Instead of the communal cooking and dining that we imagined, most dinner co-ops seem to be an arrangement between two or more households to share pre-made meals. The budget and menu are agreed upon ahead of time, and each family is responsible for shopping for and preparing particular recipes. The recipes are doubled or tripled so there's enough to go around, and then meals are exchanged once a week.
This kind of arrangement sounds ideal for families or individuals who would like to eat at home more and want to save money, but who have limited time to cook during the week. Essentially, in exchange for one day or afternoon of cooking, you get a whole week of home cooked meals.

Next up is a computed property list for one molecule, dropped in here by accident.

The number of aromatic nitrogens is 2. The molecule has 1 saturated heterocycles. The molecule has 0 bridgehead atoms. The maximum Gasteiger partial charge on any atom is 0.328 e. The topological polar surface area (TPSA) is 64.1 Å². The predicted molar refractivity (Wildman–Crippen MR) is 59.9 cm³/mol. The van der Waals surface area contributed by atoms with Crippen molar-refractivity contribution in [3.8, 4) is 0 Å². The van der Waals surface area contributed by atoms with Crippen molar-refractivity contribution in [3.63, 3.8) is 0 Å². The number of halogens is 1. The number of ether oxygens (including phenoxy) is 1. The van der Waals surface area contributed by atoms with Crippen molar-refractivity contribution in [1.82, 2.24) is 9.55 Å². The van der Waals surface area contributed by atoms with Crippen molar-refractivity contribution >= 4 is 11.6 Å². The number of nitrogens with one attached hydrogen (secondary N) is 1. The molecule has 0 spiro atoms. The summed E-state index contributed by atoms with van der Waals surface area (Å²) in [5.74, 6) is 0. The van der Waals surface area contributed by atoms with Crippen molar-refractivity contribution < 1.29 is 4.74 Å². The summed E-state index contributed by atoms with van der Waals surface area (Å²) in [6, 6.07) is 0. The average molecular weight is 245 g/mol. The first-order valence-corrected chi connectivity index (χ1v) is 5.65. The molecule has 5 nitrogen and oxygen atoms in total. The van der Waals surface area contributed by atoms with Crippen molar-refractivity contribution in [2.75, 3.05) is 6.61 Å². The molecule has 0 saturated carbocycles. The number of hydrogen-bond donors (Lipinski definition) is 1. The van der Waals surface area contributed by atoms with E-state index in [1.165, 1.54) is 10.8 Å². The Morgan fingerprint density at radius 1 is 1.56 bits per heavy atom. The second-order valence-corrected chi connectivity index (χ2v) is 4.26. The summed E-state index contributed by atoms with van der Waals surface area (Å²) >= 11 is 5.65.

We wonder how to make this kind of arrangement sustainable for the long term. We could see this starting off with a lot of energy and enthusiasm, but then gradually losing steam or becoming derailed if one person isn't able to cook one weekend.
Here are a few resources for setting up a dinner co-op and keeping it running:
• How to Start a Dinner Co-op from iVillage
• The Secret Behind Successful Neighborhood Dinner Co-Ops: Three Tips from a Pro from Culinate
• Personal Chef Service, No Invoice from Culinate - about the economics of dinner co-ops
• Here Comes Dinner from the Washington Post - on the difficulties of maintaining a dinner co-op
• Dinner at Your Door by Alex Davis, Andy Remeis, and Diana Ellis, $14 from Amazon - an entire book about starting a neighborhood co-op!
Any tips or advice from those of you already doing dinner co-ops?
Related: Soup Swap: Have You Tried It?